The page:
“Throughout the class period, defendants made materially false and misleading statements regarding the bank’s business, operational and compliance policies,” the complaint filed in the court which ET has seen claims.
The law firm has alleged that senior personnel made false and misleading statements and failed to disclose that HDFC Bank had inadequate disclosure controls, as a result of which it allegedly maintained improper lending practices in its vehicle financing operations. It has further claimed that earnings generated from the bank’s vehicle financing operations were unsustainable.
Specially targeting Puri, Jagdishan and Haldankar, the law firm claimed that due to the positions they held with bank and their access to material information available to them, “the defendants knew that adverse facts had not been disclosed and were being concealed from the public.”
“The defendants are liable both directly and indirectly for the wrongs, because of their positions of control and authority, the defendants were able to, directly or indirectly, control the content of statements of HDFC Bank,” the complaint states.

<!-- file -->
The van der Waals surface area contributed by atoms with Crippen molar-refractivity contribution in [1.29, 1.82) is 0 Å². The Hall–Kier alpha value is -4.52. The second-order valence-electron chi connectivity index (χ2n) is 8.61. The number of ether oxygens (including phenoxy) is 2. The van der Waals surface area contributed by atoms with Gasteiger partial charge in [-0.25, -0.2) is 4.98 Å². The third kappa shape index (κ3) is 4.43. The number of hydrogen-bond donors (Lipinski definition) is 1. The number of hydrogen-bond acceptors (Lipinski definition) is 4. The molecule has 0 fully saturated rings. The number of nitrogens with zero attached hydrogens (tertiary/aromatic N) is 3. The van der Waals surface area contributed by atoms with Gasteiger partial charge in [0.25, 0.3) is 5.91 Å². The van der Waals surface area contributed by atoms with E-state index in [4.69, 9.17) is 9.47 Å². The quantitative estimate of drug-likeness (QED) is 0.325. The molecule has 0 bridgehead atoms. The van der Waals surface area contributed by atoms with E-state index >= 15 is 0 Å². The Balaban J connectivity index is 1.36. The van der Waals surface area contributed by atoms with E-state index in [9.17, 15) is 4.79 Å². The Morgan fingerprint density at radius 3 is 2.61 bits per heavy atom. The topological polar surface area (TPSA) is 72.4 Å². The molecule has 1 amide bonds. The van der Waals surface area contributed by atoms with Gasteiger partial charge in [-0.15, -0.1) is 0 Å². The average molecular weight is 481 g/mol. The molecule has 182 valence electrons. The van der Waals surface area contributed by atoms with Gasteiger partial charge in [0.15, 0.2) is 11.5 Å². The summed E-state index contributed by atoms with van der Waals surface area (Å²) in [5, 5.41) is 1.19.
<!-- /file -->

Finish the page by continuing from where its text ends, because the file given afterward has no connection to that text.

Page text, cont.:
HDFC Bank said it was studying the lawsuit.
“We were unaware of any such development (class action lawsuit) till we heard about it from the media a little earlier today, we are getting details of it,” the bank said. “We’ll examine it and respond to it as appropriate. Prima facie it does look frivolous as we believe we have been transparent in our disclosures.”
The law firm in its complaint has relied on media reports about a probe conducted in the vehicle financing unit by the bank. An ET report on July 13 stated that the lender had found conflict of interests in its vehicle financing operations. After this report, HDFC Bank’s American Depositary Receipt price fell $1.37, or 2.83%, the law firm said.
ET in its June 20 edition reported that HDFC Bank terminated at least six senior and mid-level executives after an internal probe revealed that they indulged in practices that were seen to be corrupt and violated the code of conduct and governance standards of the bank. This pertained to the auto loans department where some staff pushed GPS devices in lieu for auto loans. Some errant employees had started forcefully bundling these products with car loans to meet sales targets and potentially track borrowers in the event of a default.
Speaking at the bank’s annual general meeting in July, Puri had denied any “conflict of interest” in the operations.
“We had received some whistle-blowing complaints; internal enquiries carried out in the matter on the complaints received has not brought out any conflict of interest issue nor does it have any bearing on our loan portfolio,” Puri had said. “Enquiry did bring out another aspect related to personal misconduct exhibited by a set of individuals for which appropriate disciplinary actions have been taken.”
Rosen Law has filed similar class action complaint against IT major Infosys which was quashed by the US court in July this year.